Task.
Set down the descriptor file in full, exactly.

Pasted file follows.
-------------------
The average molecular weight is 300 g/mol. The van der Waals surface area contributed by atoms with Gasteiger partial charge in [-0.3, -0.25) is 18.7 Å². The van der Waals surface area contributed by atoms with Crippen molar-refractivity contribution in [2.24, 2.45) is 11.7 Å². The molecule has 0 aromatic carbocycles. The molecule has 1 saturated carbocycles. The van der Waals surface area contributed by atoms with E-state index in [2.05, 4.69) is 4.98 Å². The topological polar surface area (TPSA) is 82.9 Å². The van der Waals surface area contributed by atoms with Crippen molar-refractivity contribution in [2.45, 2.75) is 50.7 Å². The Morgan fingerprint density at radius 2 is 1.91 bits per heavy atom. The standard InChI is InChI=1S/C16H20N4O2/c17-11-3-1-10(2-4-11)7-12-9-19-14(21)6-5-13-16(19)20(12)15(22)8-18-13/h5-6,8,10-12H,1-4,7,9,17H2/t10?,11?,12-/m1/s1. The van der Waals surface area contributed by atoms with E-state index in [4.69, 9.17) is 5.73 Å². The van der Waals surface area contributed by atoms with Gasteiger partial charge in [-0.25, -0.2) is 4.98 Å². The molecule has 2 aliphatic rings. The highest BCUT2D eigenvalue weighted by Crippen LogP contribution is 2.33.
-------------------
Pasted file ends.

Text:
The average molecular weight is 300 g/mol. The van der Waals surface area contributed by atoms with Gasteiger partial charge in [-0.3, -0.25) is 18.7 Å². The van der Waals surface area contributed by atoms with Crippen molar-refractivity contribution in [2.24, 2.45) is 11.7 Å². The molecule has 0 aromatic carbocycles. The molecule has 1 saturated carbocycles. The van der Waals surface area contributed by atoms with E-state index in [2.05, 4.69) is 4.98 Å². The topological polar surface area (TPSA) is 82.9 Å². The van der Waals surface area contributed by atoms with Crippen molar-refractivity contribution in [2.45, 2.75) is 50.7 Å². The Morgan fingerprint density at radius 2 is 1.91 bits per heavy atom. The standard InChI is InChI=1S/C16H20N4O2/c17-11-3-1-10(2-4-11)7-12-9-19-14(21)6-5-13-16(19)20(12)15(22)8-18-13/h5-6,8,10-12H,1-4,7,9,17H2/t10?,11?,12-/m1/s1. The van der Waals surface area contributed by atoms with E-state index in [4.69, 9.17) is 5.73 Å². The van der Waals surface area contributed by atoms with Gasteiger partial charge in [-0.25, -0.2) is 4.98 Å². The molecule has 2 aliphatic rings. The highest BCUT2D eigenvalue weighted by Crippen LogP contribution is 2.33.